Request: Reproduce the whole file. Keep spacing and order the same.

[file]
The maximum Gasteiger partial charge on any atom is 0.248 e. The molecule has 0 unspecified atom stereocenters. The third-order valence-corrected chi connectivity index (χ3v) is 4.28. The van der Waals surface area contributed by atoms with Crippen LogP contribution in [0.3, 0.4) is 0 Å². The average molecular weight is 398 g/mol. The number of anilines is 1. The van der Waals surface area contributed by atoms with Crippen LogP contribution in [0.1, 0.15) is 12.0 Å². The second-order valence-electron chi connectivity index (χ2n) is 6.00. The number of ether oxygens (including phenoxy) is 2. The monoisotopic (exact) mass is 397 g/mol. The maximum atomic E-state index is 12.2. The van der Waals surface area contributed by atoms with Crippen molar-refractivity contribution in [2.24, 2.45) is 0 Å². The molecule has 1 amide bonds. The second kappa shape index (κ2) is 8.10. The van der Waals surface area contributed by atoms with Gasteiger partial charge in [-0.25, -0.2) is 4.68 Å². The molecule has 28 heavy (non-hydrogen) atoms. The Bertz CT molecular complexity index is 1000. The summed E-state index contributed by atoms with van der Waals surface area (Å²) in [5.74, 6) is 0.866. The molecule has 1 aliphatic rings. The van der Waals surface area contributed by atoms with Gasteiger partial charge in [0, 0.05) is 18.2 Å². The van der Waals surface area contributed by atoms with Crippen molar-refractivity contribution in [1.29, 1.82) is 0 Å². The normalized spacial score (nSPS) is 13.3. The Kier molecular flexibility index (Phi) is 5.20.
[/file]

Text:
The maximum Gasteiger partial charge on any atom is 0.248 e. The molecule has 0 unspecified atom stereocenters. The third-order valence-corrected chi connectivity index (χ3v) is 4.28. The van der Waals surface area contributed by atoms with Crippen LogP contribution in [0.3, 0.4) is 0 Å². The average molecular weight is 398 g/mol. The number of anilines is 1. The van der Waals surface area contributed by atoms with Crippen LogP contribution in [0.1, 0.15) is 12.0 Å². The second-order valence-electron chi connectivity index (χ2n) is 6.00. The number of ether oxygens (including phenoxy) is 2. The monoisotopic (exact) mass is 397 g/mol. The maximum atomic E-state index is 12.2. The van der Waals surface area contributed by atoms with Crippen molar-refractivity contribution in [2.24, 2.45) is 0 Å². The molecule has 1 amide bonds. The second kappa shape index (κ2) is 8.10. The van der Waals surface area contributed by atoms with Gasteiger partial charge in [-0.25, -0.2) is 4.68 Å². The molecule has 28 heavy (non-hydrogen) atoms. The Bertz CT molecular complexity index is 1000. The summed E-state index contributed by atoms with van der Waals surface area (Å²) in [5.74, 6) is 0.866. The molecule has 1 aliphatic rings. The van der Waals surface area contributed by atoms with Gasteiger partial charge in [0, 0.05) is 18.2 Å². The van der Waals surface area contributed by atoms with Crippen molar-refractivity contribution in [1.29, 1.82) is 0 Å². The normalized spacial score (nSPS) is 13.3. The Kier molecular flexibility index (Phi) is 5.20.